For those who have lost a son or a daughter, a father or a mother, a dear friend or even a neighbor to the ravages of war, Memorial Day is a time to remember and to celebrate the lives of those who are no longer with us.
The battles that take the lives of the brave and the righteous cannot steal the memories we have of them, which we hold dear throughout our time long after they’ve gone.
Memorial Day 2011, above all, has been validated by the death of Osama bin Laden and by the bravery and the boldness of the US Navy Seals and Special Forces members who contributed to this historic operation.
Americans did not celebrate the death of bin Laden the way others around the world celebrated the collapse of the Twin Towers on 9/11. In the places where bin Laden was welcomed, there were cheers for the 3,000 dead in that attack.
Americans cheered for the success of the operation, for the fact that volunteers all wanting to live took the life of an evil mass murderer who didn’t care if he died.
Americans by our nature are not martyrs. We don’t want to be martyrs. We want to live our lives in freedom and let others do the same. The heroes who came in the night to get bin Laden were ready to die but it was not the main order of the day for the operation.
The way we do things, was to make the operation as safe as possible for our soldiers while at the same time to allow them the optimum chance of getting bin Laden while he was asleep if necessary.
On this Memorial Day, Americans will flock to cemeteries to honor the dead from all the wars Americans have served in since we became a nation in 1776.
There are hundreds of thousands who have died in order for us to be the nation that we are today.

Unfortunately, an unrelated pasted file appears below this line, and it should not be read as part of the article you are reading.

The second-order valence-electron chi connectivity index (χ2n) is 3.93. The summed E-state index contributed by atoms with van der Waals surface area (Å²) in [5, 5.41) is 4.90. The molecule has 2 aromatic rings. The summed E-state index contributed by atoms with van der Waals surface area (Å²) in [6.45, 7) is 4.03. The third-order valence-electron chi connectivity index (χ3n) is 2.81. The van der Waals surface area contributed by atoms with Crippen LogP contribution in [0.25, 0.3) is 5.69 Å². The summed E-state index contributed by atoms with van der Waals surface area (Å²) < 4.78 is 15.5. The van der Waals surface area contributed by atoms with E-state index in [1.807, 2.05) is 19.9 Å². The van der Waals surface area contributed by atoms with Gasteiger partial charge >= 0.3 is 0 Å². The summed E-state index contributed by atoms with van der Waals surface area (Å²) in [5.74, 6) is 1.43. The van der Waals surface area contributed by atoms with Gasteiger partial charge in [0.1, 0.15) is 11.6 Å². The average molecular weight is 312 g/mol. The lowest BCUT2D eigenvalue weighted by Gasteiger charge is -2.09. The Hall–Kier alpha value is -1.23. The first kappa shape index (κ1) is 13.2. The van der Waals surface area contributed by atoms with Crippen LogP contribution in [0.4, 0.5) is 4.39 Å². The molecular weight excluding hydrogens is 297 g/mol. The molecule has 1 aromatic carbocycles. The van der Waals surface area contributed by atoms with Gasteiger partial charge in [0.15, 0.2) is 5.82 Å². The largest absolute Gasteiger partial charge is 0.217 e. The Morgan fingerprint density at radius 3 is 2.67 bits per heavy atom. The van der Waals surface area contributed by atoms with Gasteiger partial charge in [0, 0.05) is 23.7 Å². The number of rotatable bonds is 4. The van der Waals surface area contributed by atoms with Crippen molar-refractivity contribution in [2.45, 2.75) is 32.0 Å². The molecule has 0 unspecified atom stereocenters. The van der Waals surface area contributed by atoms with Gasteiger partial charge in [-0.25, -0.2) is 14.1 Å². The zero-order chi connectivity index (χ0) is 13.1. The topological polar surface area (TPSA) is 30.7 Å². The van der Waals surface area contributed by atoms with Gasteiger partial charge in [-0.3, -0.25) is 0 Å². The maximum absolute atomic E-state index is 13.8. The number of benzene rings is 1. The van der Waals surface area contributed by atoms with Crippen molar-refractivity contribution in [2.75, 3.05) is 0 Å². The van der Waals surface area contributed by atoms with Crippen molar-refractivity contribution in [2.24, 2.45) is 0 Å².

And our sons and daughters continue to die in Afghanistan and Pakistan and in Iraq – thousands already – and those wars continue.
On Memorial Day those of us who care stop to remember the battlefield dead, the ultimate sacrifice of those who gave their all and who lost their lives serving their nation.
Memorial Day isn’t about debating whether the wars are right or wrong or should be intensified or ended, it is about sacrifice, death, and remembrance.
Long before there was a Memorial Day, President Abraham Lincoln sent the following letter of condolence to a Mrs. Bixby in Massachusetts, a widow who lost five sons during the Civil War.
The tone of the letter, the passion of the words and the deep feelings expressed are all about what we celebrate on Memorial Day.
The letter went like this:
“I have been shown in the files of the War Department a statement of the Adjutant General of Massachusetts that you are the mother of five sons who have died gloriously on the field of battle.
I feel how weak and fruitless must be any word of mine which should attempt to beguile you from the grief of a loss so overwhelming. But I cannot refrain from tendering you the consolation that may be found in the thanks of the Republic they died to save.
I pray that our Heavenly Father may assuage the anguish of your bereavement, and leave you only cherished memory of the loved and lost, and the solemn pride that must be yours to have laid so costly a sacrifice on the altar of freedom. Yours very respectfully, A. Lincoln.”
May the battlefield dead rest in peace – and may their sacrifice always be honored by the people of this nation.